To trust others is a delicate boundary in human relationships and not trusting is a potential source of self-limitation. Let’s look at where we often don’t trust. It is commonly stated that trust in various kinds of public figures and professions is at a low ebb. A range of scandals, exposes and crises in the last few years has lowered many in public esteem, including in the UK politicians (the expenses scandal), bankers and financial services (the 2008 crash), and journalists (the hacking scandal). Some go on to say that trust in general is weak, although in hard times that might not be surprising. Trust in others is a potentially scarce resource, and not just in public affairs. We may worry that we might get robbed, be the victim of a scam, get flooded out, be bullied, be made redundant, or have our children be abused. The list may seem endless. No wonder people don’t let their children out to play for fear of what might happen, and then they don’t get enough exercise and get overweight.
It’s worth exploring how far we don’t trust others in general and are fear-bound. There are those who would argue, for example, that when we don’t trust, we close down positive creativity and as per the Law of Attraction get what we don’t want, what we fear. By contrast, to open up and trust, whatever the situation, paradoxically draws to us a circle of safety. If we view our world as safe, we get safety. It will depend on what we think, and the disposition of our minds.
Trust is about openness and vulnerability. It is a state of letting go, a willingness to rely on others, a state of receptivity to what can come to us that is positive and a belief that it will be OK. If we are more in the moment, are more attuned to others, to accept and feel connected to them, we are more likely to trust. Connectivity to others is part of our essential selves as human beings. We need this connectivity. After all we learn about our relationships through our attachment to our parents as children and intrinsic to most children is that of trust, vulnerability and safety. Our negative experiences around others cause us to close down our vulnerability to protect ourselves. Yet this can be healed.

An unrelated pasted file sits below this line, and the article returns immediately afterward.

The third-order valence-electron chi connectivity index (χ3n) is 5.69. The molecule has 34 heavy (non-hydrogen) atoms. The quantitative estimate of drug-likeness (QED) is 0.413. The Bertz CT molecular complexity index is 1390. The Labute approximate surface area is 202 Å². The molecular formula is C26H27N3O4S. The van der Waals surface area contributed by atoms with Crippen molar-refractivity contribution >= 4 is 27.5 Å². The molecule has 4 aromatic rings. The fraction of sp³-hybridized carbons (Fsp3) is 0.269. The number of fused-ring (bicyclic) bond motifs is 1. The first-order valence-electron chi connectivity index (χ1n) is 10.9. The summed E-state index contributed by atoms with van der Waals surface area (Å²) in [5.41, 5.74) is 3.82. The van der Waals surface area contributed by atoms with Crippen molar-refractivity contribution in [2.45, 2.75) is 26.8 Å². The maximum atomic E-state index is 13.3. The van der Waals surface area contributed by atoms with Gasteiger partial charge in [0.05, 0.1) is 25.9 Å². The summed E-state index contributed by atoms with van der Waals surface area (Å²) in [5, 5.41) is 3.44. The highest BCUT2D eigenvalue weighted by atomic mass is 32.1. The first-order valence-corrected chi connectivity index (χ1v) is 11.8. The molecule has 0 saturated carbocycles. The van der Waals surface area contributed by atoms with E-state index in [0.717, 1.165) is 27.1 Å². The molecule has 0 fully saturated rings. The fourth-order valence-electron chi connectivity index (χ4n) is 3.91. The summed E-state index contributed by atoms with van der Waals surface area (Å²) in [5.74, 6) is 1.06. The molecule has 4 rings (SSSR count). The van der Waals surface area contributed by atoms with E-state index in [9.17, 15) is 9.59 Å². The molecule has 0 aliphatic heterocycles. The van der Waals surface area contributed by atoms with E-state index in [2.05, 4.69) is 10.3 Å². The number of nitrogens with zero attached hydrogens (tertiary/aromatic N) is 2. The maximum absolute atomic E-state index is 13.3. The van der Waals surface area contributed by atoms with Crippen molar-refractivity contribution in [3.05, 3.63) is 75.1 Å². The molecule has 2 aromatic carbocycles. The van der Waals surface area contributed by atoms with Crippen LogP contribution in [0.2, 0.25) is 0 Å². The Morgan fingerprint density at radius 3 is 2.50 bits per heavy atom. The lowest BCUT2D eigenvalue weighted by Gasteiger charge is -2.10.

If we are more fear-orientated, we shut down on our attunement to ourselves and our positive feelings. We find it harder to be in the moment and to access the potential that is available to us when we are in a state of “beingness”.
Thus an important part of personal growth is to experiment with trust, to be in a state of “intentional vulnerability”, where we are more open to our inner experiencing and allow ourselves to make sensing contact with others, to learn to let go of our protective layer and in return allow in the immense positivity that is possible when we are truly open, available and receptive to others. Mindfulness training is a great way to do this, with its emphasis on awareness of inner experiencing.
Thus too it is worth challenging where we reduce our trust, and look to ways to re-open ourselves to others and let go of barriers. That way we give ourselves more freedom and possibility for the richness of being with our fellow humans and all of Life.